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In 2011, Obama has a Chance to Frame the Tax-and-Spend Debate

President Obama speaks before signing a bill to allow repeal of the military's "Don't Ask, Don't Tell" policy, December 22, 2010.
CBS
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Updated 5:32 p.m. Eastern Time

While political observers debate the success of the 111th Congress, especially the last month in the so-called lame duck, post-election session, many will miss the critical big picture.

Accomplishing so much in the lame duck -- tax cuts, the START treaty, repeal of "Don't Ask, Don't Tell" -- allows the White House to start 2011 with a clean slate. That in and of itself could be another key accomplishment of the past month.

Why? Because as the Republicans take control of the House and grow their ranks in the Senate, the Obama administration doesn't have to continue the battles of 2010. Unlike this time last year, when the White House started 2010 in the middle of a pitched battle over health care -- one that lasted until March and left them unable to focus on anything else -- January 2011 will start for the president with his agenda on the forefront. It will give President Obama the ability to get in front of, co-opt, or stop the Republicans' agenda, which is to cut spending and bring the deficit under control.

The GOP is going to come out swinging, and with all the major business of 2010 basically completed, the White House has the ability to set the agenda.

The spending issue will be front and center of the new 112th Congress as the current government funding runs out in March and there will be a vote to raise the debt ceiling of the nation -- a critical procedure for the nation's ability to borrow money and top enemy of the new ranks of the Tea Party-backed Republicans in the House.

Key for the White House will be the way the president frames the issues of spending, taxing, and cutting the deficit. Mr. Obama will start the year outlining his priorities and will spend his State of the Union address laying out part of the debt cutting debate -- what are the priorities of the nation and how do we pay for them, being key questions.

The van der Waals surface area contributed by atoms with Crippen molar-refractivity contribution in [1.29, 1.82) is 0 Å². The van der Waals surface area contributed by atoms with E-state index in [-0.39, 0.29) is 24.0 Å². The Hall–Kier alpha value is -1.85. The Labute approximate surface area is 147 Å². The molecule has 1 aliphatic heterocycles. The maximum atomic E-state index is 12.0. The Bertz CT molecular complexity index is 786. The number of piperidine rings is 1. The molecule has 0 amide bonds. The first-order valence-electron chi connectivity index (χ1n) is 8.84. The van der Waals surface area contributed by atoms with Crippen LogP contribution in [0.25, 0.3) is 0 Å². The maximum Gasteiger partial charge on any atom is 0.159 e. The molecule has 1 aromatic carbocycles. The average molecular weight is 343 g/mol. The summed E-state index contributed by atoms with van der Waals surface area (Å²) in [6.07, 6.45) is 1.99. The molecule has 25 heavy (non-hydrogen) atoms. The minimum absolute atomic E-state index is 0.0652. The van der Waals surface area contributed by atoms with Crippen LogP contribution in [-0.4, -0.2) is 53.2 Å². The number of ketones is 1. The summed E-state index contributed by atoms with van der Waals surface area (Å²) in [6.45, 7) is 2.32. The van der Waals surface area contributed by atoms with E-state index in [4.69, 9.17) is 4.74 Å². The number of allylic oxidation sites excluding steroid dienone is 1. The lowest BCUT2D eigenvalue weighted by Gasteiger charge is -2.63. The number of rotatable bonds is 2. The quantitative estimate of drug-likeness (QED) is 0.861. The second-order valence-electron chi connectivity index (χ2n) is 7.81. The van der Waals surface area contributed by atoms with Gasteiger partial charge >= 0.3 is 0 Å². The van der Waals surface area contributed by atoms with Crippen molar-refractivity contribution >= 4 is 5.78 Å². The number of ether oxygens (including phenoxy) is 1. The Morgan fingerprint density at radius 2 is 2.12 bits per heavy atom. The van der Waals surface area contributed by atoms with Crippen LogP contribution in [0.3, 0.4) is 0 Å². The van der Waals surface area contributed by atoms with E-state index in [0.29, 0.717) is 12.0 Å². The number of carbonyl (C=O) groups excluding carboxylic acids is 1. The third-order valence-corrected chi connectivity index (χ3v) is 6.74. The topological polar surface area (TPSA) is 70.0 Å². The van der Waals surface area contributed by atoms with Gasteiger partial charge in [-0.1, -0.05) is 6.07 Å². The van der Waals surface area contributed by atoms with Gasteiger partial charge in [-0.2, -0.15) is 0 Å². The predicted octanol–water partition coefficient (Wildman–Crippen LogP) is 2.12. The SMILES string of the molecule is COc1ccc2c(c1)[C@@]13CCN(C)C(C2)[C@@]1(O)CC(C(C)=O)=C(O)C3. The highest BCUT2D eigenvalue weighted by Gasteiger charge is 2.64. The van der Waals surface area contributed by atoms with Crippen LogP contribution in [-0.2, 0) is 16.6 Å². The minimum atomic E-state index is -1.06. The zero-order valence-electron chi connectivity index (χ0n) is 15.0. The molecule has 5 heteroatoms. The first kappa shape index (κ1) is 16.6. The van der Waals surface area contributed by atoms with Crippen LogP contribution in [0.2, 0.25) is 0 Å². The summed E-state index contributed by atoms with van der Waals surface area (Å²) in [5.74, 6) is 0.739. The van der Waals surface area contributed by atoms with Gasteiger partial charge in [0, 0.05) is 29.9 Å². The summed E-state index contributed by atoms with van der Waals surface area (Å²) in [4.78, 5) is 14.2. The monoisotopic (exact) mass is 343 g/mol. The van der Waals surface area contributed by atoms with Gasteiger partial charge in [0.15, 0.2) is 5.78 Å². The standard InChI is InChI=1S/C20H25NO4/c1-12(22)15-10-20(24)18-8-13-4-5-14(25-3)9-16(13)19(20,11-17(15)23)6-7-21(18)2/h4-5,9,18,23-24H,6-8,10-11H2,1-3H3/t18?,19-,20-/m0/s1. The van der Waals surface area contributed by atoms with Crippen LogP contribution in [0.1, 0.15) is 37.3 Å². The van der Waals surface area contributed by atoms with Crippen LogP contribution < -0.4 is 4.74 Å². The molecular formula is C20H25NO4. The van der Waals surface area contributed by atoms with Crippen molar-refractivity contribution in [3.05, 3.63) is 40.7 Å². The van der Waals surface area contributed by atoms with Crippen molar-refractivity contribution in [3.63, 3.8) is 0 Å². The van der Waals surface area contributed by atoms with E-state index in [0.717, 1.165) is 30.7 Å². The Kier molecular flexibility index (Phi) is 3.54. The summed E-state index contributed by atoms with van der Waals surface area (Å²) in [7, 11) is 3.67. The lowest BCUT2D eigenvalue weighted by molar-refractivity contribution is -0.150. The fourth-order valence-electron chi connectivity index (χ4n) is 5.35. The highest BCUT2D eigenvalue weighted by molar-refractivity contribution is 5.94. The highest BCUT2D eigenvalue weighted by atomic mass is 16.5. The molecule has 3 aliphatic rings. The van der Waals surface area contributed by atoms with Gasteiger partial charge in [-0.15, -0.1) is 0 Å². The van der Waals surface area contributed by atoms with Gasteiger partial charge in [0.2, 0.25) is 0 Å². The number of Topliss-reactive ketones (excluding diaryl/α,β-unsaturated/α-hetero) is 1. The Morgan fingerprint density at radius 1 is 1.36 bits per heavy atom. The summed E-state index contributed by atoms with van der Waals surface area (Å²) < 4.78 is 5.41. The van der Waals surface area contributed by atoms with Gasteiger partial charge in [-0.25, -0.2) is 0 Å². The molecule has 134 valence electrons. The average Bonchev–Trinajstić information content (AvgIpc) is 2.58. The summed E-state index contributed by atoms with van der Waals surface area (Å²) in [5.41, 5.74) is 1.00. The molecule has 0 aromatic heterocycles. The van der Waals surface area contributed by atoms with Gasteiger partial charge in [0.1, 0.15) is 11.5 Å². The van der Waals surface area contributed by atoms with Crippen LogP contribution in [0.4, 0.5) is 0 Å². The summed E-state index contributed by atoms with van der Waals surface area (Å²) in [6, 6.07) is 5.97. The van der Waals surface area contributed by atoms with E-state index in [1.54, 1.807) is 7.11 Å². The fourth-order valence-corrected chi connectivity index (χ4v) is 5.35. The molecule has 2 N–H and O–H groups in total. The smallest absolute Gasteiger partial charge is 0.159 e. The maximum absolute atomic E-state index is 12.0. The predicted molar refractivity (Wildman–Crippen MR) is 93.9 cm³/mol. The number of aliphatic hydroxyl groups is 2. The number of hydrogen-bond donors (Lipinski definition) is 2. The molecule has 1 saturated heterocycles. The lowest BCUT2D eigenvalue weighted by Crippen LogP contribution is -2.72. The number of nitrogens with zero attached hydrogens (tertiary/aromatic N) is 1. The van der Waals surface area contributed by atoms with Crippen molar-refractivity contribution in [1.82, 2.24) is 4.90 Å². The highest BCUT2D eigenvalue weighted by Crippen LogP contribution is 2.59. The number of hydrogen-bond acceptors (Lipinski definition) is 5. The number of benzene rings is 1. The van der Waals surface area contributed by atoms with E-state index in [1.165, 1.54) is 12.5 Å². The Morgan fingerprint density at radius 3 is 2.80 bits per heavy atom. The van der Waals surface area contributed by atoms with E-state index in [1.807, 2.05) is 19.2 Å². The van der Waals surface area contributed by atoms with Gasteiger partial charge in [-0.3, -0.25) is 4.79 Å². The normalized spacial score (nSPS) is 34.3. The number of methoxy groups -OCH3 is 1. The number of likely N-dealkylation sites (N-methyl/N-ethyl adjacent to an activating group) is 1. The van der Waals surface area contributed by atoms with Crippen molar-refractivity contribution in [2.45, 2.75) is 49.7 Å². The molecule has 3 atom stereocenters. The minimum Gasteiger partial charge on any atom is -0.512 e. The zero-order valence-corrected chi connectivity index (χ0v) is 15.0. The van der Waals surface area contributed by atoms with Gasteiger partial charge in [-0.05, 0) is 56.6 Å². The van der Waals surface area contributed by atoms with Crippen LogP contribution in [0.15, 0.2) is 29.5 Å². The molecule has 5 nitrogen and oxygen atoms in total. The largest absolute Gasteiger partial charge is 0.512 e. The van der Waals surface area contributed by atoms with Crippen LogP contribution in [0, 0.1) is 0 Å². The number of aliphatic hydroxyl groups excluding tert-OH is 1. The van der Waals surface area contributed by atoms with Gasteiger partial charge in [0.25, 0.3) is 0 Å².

A few weeks back in a speech in North Carolina, Mr. Obama begun to lay out that argument, saying he would battle efforts to cut spending on education and infrastructure. "To borrow an analogy, cutting the deficit by cutting investments in areas like education, areas like innovation -- that's like trying to reduce the weight of an overloaded aircraft by removing its engine. It's not a good idea," he said on December 6 in Winston-Salem.

At a press conference today, the president, while basking in the recent successes in Congress, made it very clear that the battle over spending starts in January.

"I expect we'll have a robust debate about this when we return from the holidays, a debate that will have to answer an increasingly urgent question, and that is, how do we cut spending that we don't need, while still making investments that we do need, investments in education, research and development, innovation, and the things that are essential to grow our economy over the long run, create jobs, and compete with every other nation in the world?" he said.

And rising above the political fray, he said the answer has to be bipartisan.

"I look forward to hearing from folks on both sides of the aisle about how we can accomplish that goal."


Robert Hendin
Robert Hendin is a CBS News senior political producer. You can read more of his posts in Hotsheet here. You can also follow him on Twitter here.
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    Robert Hendin is senior producer for "Face the Nation" and a CBS News senior political producer.